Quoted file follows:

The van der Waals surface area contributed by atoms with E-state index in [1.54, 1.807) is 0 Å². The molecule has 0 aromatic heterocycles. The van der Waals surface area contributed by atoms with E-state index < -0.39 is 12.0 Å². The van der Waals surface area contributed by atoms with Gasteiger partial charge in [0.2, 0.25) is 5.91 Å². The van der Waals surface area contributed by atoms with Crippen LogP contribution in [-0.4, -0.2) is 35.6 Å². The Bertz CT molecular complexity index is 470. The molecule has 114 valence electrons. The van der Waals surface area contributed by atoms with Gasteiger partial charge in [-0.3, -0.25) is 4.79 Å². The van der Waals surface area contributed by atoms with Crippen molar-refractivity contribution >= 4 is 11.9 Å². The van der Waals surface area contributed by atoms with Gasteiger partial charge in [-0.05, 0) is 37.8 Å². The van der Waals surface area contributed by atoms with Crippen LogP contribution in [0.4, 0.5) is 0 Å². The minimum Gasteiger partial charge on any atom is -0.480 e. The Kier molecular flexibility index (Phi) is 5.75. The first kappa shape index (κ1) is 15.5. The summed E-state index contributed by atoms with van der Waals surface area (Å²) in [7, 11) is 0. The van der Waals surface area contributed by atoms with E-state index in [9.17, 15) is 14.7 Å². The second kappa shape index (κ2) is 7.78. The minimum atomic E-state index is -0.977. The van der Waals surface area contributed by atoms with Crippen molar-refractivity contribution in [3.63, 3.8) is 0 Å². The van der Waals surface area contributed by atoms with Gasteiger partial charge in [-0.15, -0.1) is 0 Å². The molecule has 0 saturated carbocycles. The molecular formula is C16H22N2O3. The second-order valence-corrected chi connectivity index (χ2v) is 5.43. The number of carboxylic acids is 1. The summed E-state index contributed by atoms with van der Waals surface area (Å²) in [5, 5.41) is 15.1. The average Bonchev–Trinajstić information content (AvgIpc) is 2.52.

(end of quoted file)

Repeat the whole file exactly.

The van der Waals surface area contributed by atoms with E-state index in [1.54, 1.807) is 0 Å². The molecule has 0 aromatic heterocycles. The van der Waals surface area contributed by atoms with E-state index < -0.39 is 12.0 Å². The van der Waals surface area contributed by atoms with Gasteiger partial charge in [0.2, 0.25) is 5.91 Å². The van der Waals surface area contributed by atoms with Crippen LogP contribution in [-0.4, -0.2) is 35.6 Å². The Bertz CT molecular complexity index is 470. The molecule has 114 valence electrons. The van der Waals surface area contributed by atoms with Gasteiger partial charge in [-0.3, -0.25) is 4.79 Å². The van der Waals surface area contributed by atoms with Crippen molar-refractivity contribution >= 4 is 11.9 Å². The van der Waals surface area contributed by atoms with Gasteiger partial charge in [-0.05, 0) is 37.8 Å². The van der Waals surface area contributed by atoms with Crippen LogP contribution in [0.4, 0.5) is 0 Å². The minimum Gasteiger partial charge on any atom is -0.480 e. The Kier molecular flexibility index (Phi) is 5.75. The first kappa shape index (κ1) is 15.5. The summed E-state index contributed by atoms with van der Waals surface area (Å²) in [7, 11) is 0. The van der Waals surface area contributed by atoms with E-state index in [9.17, 15) is 14.7 Å². The second kappa shape index (κ2) is 7.78. The minimum atomic E-state index is -0.977. The van der Waals surface area contributed by atoms with Crippen molar-refractivity contribution in [3.63, 3.8) is 0 Å². The van der Waals surface area contributed by atoms with Gasteiger partial charge in [-0.15, -0.1) is 0 Å². The molecule has 0 saturated carbocycles. The molecular formula is C16H22N2O3. The second-order valence-corrected chi connectivity index (χ2v) is 5.43. The number of carboxylic acids is 1. The summed E-state index contributed by atoms with van der Waals surface area (Å²) in [5, 5.41) is 15.1. The average Bonchev–Trinajstić information content (AvgIpc) is 2.52.